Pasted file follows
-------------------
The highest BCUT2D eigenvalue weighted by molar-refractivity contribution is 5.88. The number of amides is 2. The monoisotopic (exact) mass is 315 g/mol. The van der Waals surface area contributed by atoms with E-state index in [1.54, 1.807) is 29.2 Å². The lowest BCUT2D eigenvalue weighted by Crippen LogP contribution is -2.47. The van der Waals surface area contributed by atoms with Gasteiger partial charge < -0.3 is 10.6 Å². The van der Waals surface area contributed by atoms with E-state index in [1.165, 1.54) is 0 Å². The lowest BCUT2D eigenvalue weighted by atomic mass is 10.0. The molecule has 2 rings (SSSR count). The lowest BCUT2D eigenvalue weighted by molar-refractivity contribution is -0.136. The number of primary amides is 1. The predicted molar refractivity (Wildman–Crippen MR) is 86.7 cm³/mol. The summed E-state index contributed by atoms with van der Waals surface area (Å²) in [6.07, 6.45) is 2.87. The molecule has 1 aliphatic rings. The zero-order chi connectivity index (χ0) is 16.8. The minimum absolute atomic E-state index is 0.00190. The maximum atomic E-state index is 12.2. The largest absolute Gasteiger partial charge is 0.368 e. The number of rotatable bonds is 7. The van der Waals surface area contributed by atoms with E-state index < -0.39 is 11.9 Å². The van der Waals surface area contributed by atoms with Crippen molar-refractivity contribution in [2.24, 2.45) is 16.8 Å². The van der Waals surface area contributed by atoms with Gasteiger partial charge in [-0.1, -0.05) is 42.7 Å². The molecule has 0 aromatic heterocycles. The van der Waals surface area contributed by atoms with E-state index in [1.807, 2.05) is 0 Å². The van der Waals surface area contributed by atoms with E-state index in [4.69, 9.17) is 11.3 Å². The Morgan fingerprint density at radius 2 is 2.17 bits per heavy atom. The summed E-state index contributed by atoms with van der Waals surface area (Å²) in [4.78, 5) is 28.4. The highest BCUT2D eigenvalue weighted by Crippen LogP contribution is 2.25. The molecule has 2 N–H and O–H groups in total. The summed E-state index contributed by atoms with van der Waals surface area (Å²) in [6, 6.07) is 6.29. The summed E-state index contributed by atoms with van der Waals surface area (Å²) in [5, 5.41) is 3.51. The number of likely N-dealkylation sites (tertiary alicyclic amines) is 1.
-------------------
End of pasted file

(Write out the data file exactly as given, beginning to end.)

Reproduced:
The highest BCUT2D eigenvalue weighted by molar-refractivity contribution is 5.88. The number of amides is 2. The monoisotopic (exact) mass is 315 g/mol. The van der Waals surface area contributed by atoms with E-state index in [1.54, 1.807) is 29.2 Å². The lowest BCUT2D eigenvalue weighted by Crippen LogP contribution is -2.47. The van der Waals surface area contributed by atoms with Gasteiger partial charge < -0.3 is 10.6 Å². The van der Waals surface area contributed by atoms with E-state index in [1.165, 1.54) is 0 Å². The lowest BCUT2D eigenvalue weighted by atomic mass is 10.0. The molecule has 2 rings (SSSR count). The lowest BCUT2D eigenvalue weighted by molar-refractivity contribution is -0.136. The number of primary amides is 1. The predicted molar refractivity (Wildman–Crippen MR) is 86.7 cm³/mol. The summed E-state index contributed by atoms with van der Waals surface area (Å²) in [6.07, 6.45) is 2.87. The molecule has 1 aliphatic rings. The zero-order chi connectivity index (χ0) is 16.8. The minimum absolute atomic E-state index is 0.00190. The maximum atomic E-state index is 12.2. The largest absolute Gasteiger partial charge is 0.368 e. The number of rotatable bonds is 7. The van der Waals surface area contributed by atoms with E-state index < -0.39 is 11.9 Å². The van der Waals surface area contributed by atoms with Crippen molar-refractivity contribution in [2.24, 2.45) is 16.8 Å². The van der Waals surface area contributed by atoms with Gasteiger partial charge in [-0.1, -0.05) is 42.7 Å². The molecule has 0 aromatic heterocycles. The van der Waals surface area contributed by atoms with E-state index in [1.807, 2.05) is 0 Å². The van der Waals surface area contributed by atoms with E-state index in [4.69, 9.17) is 11.3 Å². The Morgan fingerprint density at radius 2 is 2.17 bits per heavy atom. The summed E-state index contributed by atoms with van der Waals surface area (Å²) in [4.78, 5) is 28.4. The highest BCUT2D eigenvalue weighted by Crippen LogP contribution is 2.25. The molecule has 2 N–H and O–H groups in total. The summed E-state index contributed by atoms with van der Waals surface area (Å²) in [6, 6.07) is 6.29. The summed E-state index contributed by atoms with van der Waals surface area (Å²) in [5, 5.41) is 3.51. The number of likely N-dealkylation sites (tertiary alicyclic amines) is 1.